Age limit for Trick Or Treating on Halloween? What You Need to Know
All Hallows eve is upon us, kids everywhere will be dressing up as superheroes, monsters, ghouls, and Fortnite Characters. They'll take to the streets to pack pillowcases full of candy that they can gorge on until Christmas. Sadly, this tradition eventually comes to an end, whether it's age, maturity, or the law. That's right, we said the law.
At what age is your child too old to trick or treat, we dug deep to find an answer, what we found may actually shock you. Some kids continue to trick or treat into their teenage years, some people think this is not right or even just weird. We for one believe in keeping your childhood alive as long as you can because someday you'll be consumed by work, and an adult life all of their own.
So What is the Age Limit for Trick Or Treating in Washington State?
States all across the country expect trick-or-treaters out on Halloween this year, especially since it's the first year with zero covid restrictions since 2020. So what happens when they learn after those two years they're too old to trick or treat?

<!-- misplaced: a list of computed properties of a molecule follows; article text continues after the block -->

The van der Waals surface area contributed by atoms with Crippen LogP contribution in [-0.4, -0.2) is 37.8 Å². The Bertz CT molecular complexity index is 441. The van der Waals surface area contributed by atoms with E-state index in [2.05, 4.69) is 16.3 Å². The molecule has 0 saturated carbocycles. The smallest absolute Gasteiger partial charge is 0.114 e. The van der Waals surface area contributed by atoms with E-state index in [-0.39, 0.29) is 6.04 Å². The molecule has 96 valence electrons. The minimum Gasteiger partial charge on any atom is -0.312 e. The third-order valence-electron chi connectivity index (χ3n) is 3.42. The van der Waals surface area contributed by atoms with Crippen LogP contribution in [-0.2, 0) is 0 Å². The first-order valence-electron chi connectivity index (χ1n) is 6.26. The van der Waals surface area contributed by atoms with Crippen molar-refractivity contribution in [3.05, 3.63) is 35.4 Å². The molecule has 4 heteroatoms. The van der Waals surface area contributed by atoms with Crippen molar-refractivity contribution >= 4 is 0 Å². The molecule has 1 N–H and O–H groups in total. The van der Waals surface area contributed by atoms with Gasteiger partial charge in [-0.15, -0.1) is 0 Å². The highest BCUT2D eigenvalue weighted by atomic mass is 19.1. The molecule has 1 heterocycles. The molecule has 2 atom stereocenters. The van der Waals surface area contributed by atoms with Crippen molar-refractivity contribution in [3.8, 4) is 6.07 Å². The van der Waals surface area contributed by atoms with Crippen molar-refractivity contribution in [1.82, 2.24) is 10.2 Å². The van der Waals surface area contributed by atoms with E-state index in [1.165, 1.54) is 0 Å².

Luckily Washington State has no laws about trick or treating or an age limit, however, some cities do have laws and ordinances in place to keep kids from trick or treating.
Some Cities in Washington have it set to 13 to 14 years old, meaning that teenagers are banned from partaking in trick-or-treat activities. Thankfully Yakima is not one of these cities, luckily in most places, this law is not in effect and we'll explain why.
Why Teens should be able to Trick-Or-Treat
Teenagers in the past years who choose not to trick or treat usually move on to other activities on Halloween, some may go to parties, and others may lean more into the tricks. If you have a teenager knocking on your door asking for the candy it's much less harmless than them going out drinking or T.P.ing a house. Other teens may suffer from disabilities that stunt their understanding as to why they're not allowed to trick or treat. Taking away the child-like joy does nothing but spread negativity. Now we're not saying hand over the whole bowl to older kids, but a piece of candy surely won't send you into debt.
So this year, after all the covid nonsense that's gone on, let the teens trick-or-treat, if you don't want to participate in the festivities, simply turn off your front door light.
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